With the fall of the Suharto government last year, Indonesian journalists also enjoyed a marked lifting of barriers to press freedom. The new prime minister, B. J. Habibie, rapidly announced his support for a free press and quickly permitted the rebirth of Tempo, the popular newsweekly banned four years earlier. In the still unsettled political and economic condition of the country and with persistent ethnic cleavages, journalists still operate with some caution and self-censorship.
Peru's journalism declined from partly free to not free. The nation's newspapers and magazines felt increasing pressure from President Fujimari, presumably jockeying for a third term not yet allowed under the constitution. Since 1992, many print and broadcast journalists have been pressured into self-censorship. Others have been intimidated by libel suits, detentions, house arrest, and the stripping of citizenship from a television station owner, thus vacating his corporate holding. Last year, two journalists were killed, 12 received death threats, 10 were beaten or otherwise attacked, 5 were arrested, and others charged.
Ghana barely slipped into the not free category from partly free. The country has alternated between democratic and oppressive governments since it became the first nation in Africa to gain independence after World War II. Though the 1992 constitution guarantees media freedom, the government finds ways legally to circumvent press freedom.
The privately owned press was frequently the victim last year of government crackdowns based on protection of "the reputation, rights, and freedoms of other persons." The media can be silenced in the name of "national security, public order, and public morality." This procedure is increasingly popular in many other countries in Latin America as well as Africa, Asia, and Eastern Europe. Ghanian radio stations, whose broadcast frequencies are allocated by a government board, carry few critical reports of the regime.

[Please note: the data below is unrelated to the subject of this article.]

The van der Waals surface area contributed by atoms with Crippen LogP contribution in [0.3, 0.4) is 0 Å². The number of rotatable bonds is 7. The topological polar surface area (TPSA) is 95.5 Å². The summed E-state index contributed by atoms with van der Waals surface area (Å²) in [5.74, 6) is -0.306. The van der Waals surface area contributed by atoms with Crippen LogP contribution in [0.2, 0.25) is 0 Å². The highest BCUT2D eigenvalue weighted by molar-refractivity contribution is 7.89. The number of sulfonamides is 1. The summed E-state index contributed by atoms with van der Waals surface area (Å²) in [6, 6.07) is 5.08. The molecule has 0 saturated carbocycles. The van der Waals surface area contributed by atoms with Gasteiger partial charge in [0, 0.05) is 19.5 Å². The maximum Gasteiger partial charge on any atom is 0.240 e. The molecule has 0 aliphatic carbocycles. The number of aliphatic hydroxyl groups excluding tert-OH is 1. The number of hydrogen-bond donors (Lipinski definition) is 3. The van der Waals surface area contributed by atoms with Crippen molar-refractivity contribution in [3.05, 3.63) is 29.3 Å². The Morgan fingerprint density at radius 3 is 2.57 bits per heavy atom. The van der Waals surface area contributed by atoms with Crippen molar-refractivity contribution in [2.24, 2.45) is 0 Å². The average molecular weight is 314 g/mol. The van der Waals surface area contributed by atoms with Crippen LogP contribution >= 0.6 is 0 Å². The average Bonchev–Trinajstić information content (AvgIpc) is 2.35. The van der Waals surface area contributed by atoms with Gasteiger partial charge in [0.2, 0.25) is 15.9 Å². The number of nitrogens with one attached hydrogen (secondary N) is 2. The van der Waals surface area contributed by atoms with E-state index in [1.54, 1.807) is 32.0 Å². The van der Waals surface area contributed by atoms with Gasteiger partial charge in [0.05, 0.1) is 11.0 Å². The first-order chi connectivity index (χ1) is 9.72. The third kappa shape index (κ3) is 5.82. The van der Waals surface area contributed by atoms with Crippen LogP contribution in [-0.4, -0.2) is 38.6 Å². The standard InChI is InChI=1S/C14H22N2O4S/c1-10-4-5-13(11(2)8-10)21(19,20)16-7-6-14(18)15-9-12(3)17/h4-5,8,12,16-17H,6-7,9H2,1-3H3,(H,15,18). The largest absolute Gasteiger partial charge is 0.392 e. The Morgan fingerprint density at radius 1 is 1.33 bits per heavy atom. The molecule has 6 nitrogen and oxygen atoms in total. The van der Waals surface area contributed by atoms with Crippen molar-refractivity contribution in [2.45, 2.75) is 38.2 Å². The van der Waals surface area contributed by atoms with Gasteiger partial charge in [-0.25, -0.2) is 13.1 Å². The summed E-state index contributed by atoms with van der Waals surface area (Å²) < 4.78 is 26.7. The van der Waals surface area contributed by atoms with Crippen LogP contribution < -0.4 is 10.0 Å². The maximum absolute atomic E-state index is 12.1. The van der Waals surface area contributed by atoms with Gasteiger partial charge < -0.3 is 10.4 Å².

Namibia, listed in 1997 as "free" but at the very cusp of "partly free," went over the line in 1998 to partly free. Throughout the year, official crackdowns and harassment of journalists stimulated some self-censorship. The state owns and operates the radio and television systems. They give prominent coverage to officials but generally report those critical of the government. Yet the regime and ruling party made repeated attempts to restrict reporting of their activities last year. Television reporters were twice assaulted, one TV program was dumped for "libelous and malicious" stories, a journalist was arrested for not revealing sources, and two defamation suits were brought by government ministers. Other journalists were harassed.